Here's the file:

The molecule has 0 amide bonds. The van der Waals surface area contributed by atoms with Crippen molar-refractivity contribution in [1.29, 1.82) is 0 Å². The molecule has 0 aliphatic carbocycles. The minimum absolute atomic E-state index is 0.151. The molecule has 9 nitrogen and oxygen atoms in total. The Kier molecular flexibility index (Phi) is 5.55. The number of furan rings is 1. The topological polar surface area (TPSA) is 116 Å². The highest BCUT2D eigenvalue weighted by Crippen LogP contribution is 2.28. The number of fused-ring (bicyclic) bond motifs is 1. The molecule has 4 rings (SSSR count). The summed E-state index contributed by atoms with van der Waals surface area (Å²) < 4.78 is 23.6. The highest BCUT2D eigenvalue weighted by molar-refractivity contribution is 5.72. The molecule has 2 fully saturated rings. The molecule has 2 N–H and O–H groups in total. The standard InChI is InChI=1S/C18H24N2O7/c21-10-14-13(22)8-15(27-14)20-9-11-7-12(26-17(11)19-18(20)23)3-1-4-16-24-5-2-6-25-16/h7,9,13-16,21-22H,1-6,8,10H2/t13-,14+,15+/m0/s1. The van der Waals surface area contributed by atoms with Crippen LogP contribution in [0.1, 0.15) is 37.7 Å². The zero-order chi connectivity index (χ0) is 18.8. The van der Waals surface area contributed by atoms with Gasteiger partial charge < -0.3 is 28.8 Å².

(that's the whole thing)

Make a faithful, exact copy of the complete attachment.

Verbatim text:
The molecule has 0 amide bonds. The van der Waals surface area contributed by atoms with Crippen molar-refractivity contribution in [1.29, 1.82) is 0 Å². The molecule has 0 aliphatic carbocycles. The minimum absolute atomic E-state index is 0.151. The molecule has 9 nitrogen and oxygen atoms in total. The Kier molecular flexibility index (Phi) is 5.55. The number of furan rings is 1. The topological polar surface area (TPSA) is 116 Å². The highest BCUT2D eigenvalue weighted by Crippen LogP contribution is 2.28. The number of fused-ring (bicyclic) bond motifs is 1. The molecule has 4 rings (SSSR count). The summed E-state index contributed by atoms with van der Waals surface area (Å²) < 4.78 is 23.6. The highest BCUT2D eigenvalue weighted by molar-refractivity contribution is 5.72. The molecule has 2 fully saturated rings. The molecule has 2 N–H and O–H groups in total. The standard InChI is InChI=1S/C18H24N2O7/c21-10-14-13(22)8-15(27-14)20-9-11-7-12(26-17(11)19-18(20)23)3-1-4-16-24-5-2-6-25-16/h7,9,13-16,21-22H,1-6,8,10H2/t13-,14+,15+/m0/s1. The van der Waals surface area contributed by atoms with Crippen LogP contribution in [0.1, 0.15) is 37.7 Å². The zero-order chi connectivity index (χ0) is 18.8. The van der Waals surface area contributed by atoms with Gasteiger partial charge < -0.3 is 28.8 Å².